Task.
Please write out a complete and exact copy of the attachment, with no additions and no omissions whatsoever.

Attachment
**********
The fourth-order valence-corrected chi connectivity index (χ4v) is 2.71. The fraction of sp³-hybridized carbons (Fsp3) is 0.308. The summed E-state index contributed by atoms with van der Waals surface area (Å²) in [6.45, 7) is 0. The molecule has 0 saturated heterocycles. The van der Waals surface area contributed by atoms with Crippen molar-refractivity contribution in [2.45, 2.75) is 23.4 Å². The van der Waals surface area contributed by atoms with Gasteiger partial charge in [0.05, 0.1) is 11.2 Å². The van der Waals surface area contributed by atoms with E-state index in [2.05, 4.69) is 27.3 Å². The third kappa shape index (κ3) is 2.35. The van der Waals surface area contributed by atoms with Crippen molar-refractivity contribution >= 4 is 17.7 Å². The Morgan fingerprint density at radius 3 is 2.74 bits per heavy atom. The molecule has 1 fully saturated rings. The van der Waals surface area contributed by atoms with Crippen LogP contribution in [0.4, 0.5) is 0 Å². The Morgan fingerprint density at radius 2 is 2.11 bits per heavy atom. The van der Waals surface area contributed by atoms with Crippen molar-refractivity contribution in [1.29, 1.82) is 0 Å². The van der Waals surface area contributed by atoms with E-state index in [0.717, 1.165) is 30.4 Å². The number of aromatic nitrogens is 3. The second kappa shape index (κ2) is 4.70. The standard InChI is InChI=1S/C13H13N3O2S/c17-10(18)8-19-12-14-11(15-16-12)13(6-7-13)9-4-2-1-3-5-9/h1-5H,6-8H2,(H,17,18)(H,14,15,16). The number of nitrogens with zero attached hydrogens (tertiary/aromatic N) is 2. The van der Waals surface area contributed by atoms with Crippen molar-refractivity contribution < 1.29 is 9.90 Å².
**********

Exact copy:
The fourth-order valence-corrected chi connectivity index (χ4v) is 2.71. The fraction of sp³-hybridized carbons (Fsp3) is 0.308. The summed E-state index contributed by atoms with van der Waals surface area (Å²) in [6.45, 7) is 0. The molecule has 0 saturated heterocycles. The van der Waals surface area contributed by atoms with Crippen molar-refractivity contribution in [2.45, 2.75) is 23.4 Å². The van der Waals surface area contributed by atoms with Gasteiger partial charge in [0.05, 0.1) is 11.2 Å². The van der Waals surface area contributed by atoms with E-state index in [2.05, 4.69) is 27.3 Å². The third kappa shape index (κ3) is 2.35. The van der Waals surface area contributed by atoms with Crippen molar-refractivity contribution >= 4 is 17.7 Å². The Morgan fingerprint density at radius 3 is 2.74 bits per heavy atom. The molecule has 1 fully saturated rings. The van der Waals surface area contributed by atoms with Crippen LogP contribution in [0.4, 0.5) is 0 Å². The Morgan fingerprint density at radius 2 is 2.11 bits per heavy atom. The van der Waals surface area contributed by atoms with Crippen molar-refractivity contribution in [1.29, 1.82) is 0 Å². The van der Waals surface area contributed by atoms with E-state index in [0.717, 1.165) is 30.4 Å². The number of aromatic nitrogens is 3. The second kappa shape index (κ2) is 4.70. The standard InChI is InChI=1S/C13H13N3O2S/c17-10(18)8-19-12-14-11(15-16-12)13(6-7-13)9-4-2-1-3-5-9/h1-5H,6-8H2,(H,17,18)(H,14,15,16). The number of nitrogens with zero attached hydrogens (tertiary/aromatic N) is 2. The van der Waals surface area contributed by atoms with Crippen molar-refractivity contribution < 1.29 is 9.90 Å².